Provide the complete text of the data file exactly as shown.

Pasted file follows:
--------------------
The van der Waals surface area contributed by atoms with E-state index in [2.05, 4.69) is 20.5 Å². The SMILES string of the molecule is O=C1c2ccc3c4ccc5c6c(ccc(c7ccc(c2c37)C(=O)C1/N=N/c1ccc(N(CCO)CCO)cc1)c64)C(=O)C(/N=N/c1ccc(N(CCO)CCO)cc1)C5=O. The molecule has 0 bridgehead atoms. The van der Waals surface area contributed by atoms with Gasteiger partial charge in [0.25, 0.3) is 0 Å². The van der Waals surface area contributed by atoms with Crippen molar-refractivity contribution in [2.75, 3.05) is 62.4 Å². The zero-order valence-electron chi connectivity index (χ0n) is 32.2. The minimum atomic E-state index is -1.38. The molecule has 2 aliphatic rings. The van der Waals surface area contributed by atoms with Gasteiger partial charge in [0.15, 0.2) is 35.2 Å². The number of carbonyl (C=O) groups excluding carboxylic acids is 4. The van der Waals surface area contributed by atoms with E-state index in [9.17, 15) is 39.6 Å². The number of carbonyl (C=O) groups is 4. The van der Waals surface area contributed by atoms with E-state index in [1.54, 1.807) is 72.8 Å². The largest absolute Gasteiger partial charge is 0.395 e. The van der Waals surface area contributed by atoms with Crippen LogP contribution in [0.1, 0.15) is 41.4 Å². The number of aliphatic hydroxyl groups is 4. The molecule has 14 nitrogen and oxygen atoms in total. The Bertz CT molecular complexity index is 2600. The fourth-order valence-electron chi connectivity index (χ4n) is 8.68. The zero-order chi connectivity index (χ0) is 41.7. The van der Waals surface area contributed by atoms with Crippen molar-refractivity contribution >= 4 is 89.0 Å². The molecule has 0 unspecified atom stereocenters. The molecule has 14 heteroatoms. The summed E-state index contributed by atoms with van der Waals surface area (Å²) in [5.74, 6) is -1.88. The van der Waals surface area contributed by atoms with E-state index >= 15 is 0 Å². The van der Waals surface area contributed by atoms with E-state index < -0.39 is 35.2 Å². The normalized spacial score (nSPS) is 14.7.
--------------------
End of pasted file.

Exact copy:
The van der Waals surface area contributed by atoms with E-state index in [2.05, 4.69) is 20.5 Å². The SMILES string of the molecule is O=C1c2ccc3c4ccc5c6c(ccc(c7ccc(c2c37)C(=O)C1/N=N/c1ccc(N(CCO)CCO)cc1)c64)C(=O)C(/N=N/c1ccc(N(CCO)CCO)cc1)C5=O. The molecule has 0 bridgehead atoms. The van der Waals surface area contributed by atoms with Gasteiger partial charge in [0.25, 0.3) is 0 Å². The van der Waals surface area contributed by atoms with Crippen molar-refractivity contribution in [2.75, 3.05) is 62.4 Å². The zero-order valence-electron chi connectivity index (χ0n) is 32.2. The minimum atomic E-state index is -1.38. The molecule has 2 aliphatic rings. The van der Waals surface area contributed by atoms with Gasteiger partial charge in [0.15, 0.2) is 35.2 Å². The number of carbonyl (C=O) groups excluding carboxylic acids is 4. The van der Waals surface area contributed by atoms with E-state index in [9.17, 15) is 39.6 Å². The number of carbonyl (C=O) groups is 4. The van der Waals surface area contributed by atoms with E-state index in [1.54, 1.807) is 72.8 Å². The largest absolute Gasteiger partial charge is 0.395 e. The van der Waals surface area contributed by atoms with Crippen LogP contribution in [0.1, 0.15) is 41.4 Å². The number of aliphatic hydroxyl groups is 4. The molecule has 14 nitrogen and oxygen atoms in total. The Bertz CT molecular complexity index is 2600. The fourth-order valence-electron chi connectivity index (χ4n) is 8.68. The zero-order chi connectivity index (χ0) is 41.7. The van der Waals surface area contributed by atoms with Crippen molar-refractivity contribution >= 4 is 89.0 Å². The molecule has 0 unspecified atom stereocenters. The molecule has 14 heteroatoms. The summed E-state index contributed by atoms with van der Waals surface area (Å²) in [5.74, 6) is -1.88. The van der Waals surface area contributed by atoms with E-state index >= 15 is 0 Å². The van der Waals surface area contributed by atoms with E-state index < -0.39 is 35.2 Å². The normalized spacial score (nSPS) is 14.7.